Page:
PoliticsWill Your "Smart" Devices and AI Apps Have a...

Will Your “Smart” Devices and AI Apps Have a Legal Duty to Report on You?

I just ran across an interesting article, “Should AI Psychotherapy App Marketers Have a Tarasoff Duty?,” which answers the question in its title “yes”: Just as human psychotherapists in most states have a legal obligation to warn potential victims of a patient if the patient says something that suggests a plan to harm the victim (that’s the Tarasoff duty, so named after a 1976 California Supreme Court case), so AI programs being used by the patient must do the same.

It’s a legally plausible argument—given that the duty has been recognized as a matter of state common law, a court could plausibly interpret it as applying to AI psychotherapists as well as to other psychotherapists—but it seems to me to highlight a broader question:

To what extent will various “smart” products, whether apps or cars or Alexas or various Internet-of-Things devices, be mandated to monitor and report potentially dangerous behavior by their users (or even by their ostensible “owners”)?

To be sure, the Tarasoff duty is somewhat unusual in being a duty that is triggered even in the absence of the defendant’s affirmative contribution to the harm. Normally, a psychotherapist wouldn’t have a duty to prevent harm caused by his patient, just as you don’t have a duty to prevent harm caused by your friends or adult family members; Tarasoff was a considerable step beyond the traditional tort law rules, though one that many states have indeed taken. Indeed, I’m skeptical about Tarasoff, though most judges that have considered the matter don’t share my skepticism.

But it is well-established in tort law that people have a legal duty to take reasonable care when they do something that might affirmatively help someone do something harmful (that’s the basis for legal claims, for instance, for negligent entrustment, negligent hiring, and the like). Thus, for instance, a car manufacturer’s provision of a car to a driver does affirmatively contribute to the harm caused when the driver drives recklessly.

Does that mean that modern (non-self-driving) cars must—just as a matter of the common law of torts—report to the police, for instance, when the driver appears to be driving erratically in ways that are indicative of likely drunkenness? Should Alexa or Google report on information requests that seem like they might be aimed at figuring out ways to harm someone?

To be sure, perhaps there shouldn’t be such a duty, for reasons of privacy or, more specifically, the right not to have products that one has bought or is using surveil and report on you. But if so, then there might need to be work done, by legislatures or by courts, to prevent existing tort law principles from pressuring manufacturers to engage in such surveillance and reporting.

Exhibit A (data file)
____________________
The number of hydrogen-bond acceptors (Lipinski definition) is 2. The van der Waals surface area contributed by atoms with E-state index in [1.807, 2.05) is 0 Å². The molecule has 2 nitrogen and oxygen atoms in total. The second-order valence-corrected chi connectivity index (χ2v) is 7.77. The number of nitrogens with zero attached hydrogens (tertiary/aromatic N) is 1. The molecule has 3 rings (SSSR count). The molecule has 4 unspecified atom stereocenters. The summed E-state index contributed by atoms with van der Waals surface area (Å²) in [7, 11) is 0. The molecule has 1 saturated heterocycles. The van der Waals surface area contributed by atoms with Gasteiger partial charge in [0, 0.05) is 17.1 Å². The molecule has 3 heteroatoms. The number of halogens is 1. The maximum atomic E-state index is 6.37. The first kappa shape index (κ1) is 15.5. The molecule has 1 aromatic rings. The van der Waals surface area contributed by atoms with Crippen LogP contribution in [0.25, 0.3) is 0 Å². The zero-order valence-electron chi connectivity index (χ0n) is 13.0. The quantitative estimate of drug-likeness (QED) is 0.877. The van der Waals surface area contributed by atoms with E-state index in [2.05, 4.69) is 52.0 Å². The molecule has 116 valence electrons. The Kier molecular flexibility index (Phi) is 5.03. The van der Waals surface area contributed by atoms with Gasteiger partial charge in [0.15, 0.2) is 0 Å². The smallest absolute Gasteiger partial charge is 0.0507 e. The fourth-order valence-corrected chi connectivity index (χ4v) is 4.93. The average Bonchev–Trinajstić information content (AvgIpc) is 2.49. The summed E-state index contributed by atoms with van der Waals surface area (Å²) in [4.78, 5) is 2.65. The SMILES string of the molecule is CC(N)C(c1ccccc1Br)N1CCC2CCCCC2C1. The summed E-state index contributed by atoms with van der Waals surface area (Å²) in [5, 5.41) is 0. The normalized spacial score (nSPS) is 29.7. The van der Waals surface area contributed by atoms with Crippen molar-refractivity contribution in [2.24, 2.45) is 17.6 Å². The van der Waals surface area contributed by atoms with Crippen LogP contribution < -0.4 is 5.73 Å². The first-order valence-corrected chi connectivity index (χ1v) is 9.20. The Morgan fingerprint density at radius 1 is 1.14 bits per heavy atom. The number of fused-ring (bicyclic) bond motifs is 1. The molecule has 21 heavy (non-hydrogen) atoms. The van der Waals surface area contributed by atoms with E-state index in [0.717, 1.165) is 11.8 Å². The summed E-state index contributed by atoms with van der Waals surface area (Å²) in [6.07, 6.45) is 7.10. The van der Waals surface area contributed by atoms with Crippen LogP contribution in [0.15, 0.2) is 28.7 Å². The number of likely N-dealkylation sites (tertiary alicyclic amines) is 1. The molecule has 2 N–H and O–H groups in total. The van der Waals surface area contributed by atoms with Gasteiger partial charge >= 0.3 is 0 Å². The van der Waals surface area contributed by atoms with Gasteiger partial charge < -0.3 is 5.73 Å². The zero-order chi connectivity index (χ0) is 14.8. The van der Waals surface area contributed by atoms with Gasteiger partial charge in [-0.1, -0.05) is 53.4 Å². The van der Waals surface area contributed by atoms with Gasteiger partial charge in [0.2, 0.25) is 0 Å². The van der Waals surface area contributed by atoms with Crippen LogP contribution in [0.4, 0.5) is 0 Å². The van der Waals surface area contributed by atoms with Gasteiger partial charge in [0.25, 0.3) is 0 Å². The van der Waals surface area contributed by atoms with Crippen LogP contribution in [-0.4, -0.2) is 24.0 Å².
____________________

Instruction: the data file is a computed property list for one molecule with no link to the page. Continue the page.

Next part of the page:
I’ve been thinking about this ever since my Tort Law vs. Privacy article, but it seems to me that the recent surge of smart devices will make these issues come up even more.

Original Source Link


Please enter your comment!
Please enter your name here

Latest News

The Simonetta Lein Show: Social Spotlight – Kibera Girls Soccer Academy (KGSA)

As #TheSimonettaLeinShow continues its 5th season in September 2022, the show welcomes the Kibera Girls Soccer Academy (KGSA). The...

Trump Totally Melts Down As Congress Is Set To Stop His 2024 Coup

Trump has spent years laying the groundwork to stage another coup in 2024, and he is not happy...

Here is the first direct look at Neptune’s rings in more than 30 years

Humankind is seeing Neptune’s rings in a whole new light thanks to the James Webb Space Telescope. In an...

What another major rate hike by the Federal Reserve means to you

What the federal funds rate means to youThe federal funds rate, which is set by the U.S. central...

Facebook Violated Rights Of Palestinian Users, Report Finds

Actions by Facebook and its parent Meta during last year's Gaza war violated the rights of Palestinian users...

Must Read

NCQA health plan quality ratings show care gaps

Medicare plans scored better in 2021 than Medicaid...

Trump Totally Melts Down As Congress Is Set To Stop His 2024 Coup

Trump has spent years laying the groundwork to...
- Advertisement -

You might also likeRELATED
Recommended to you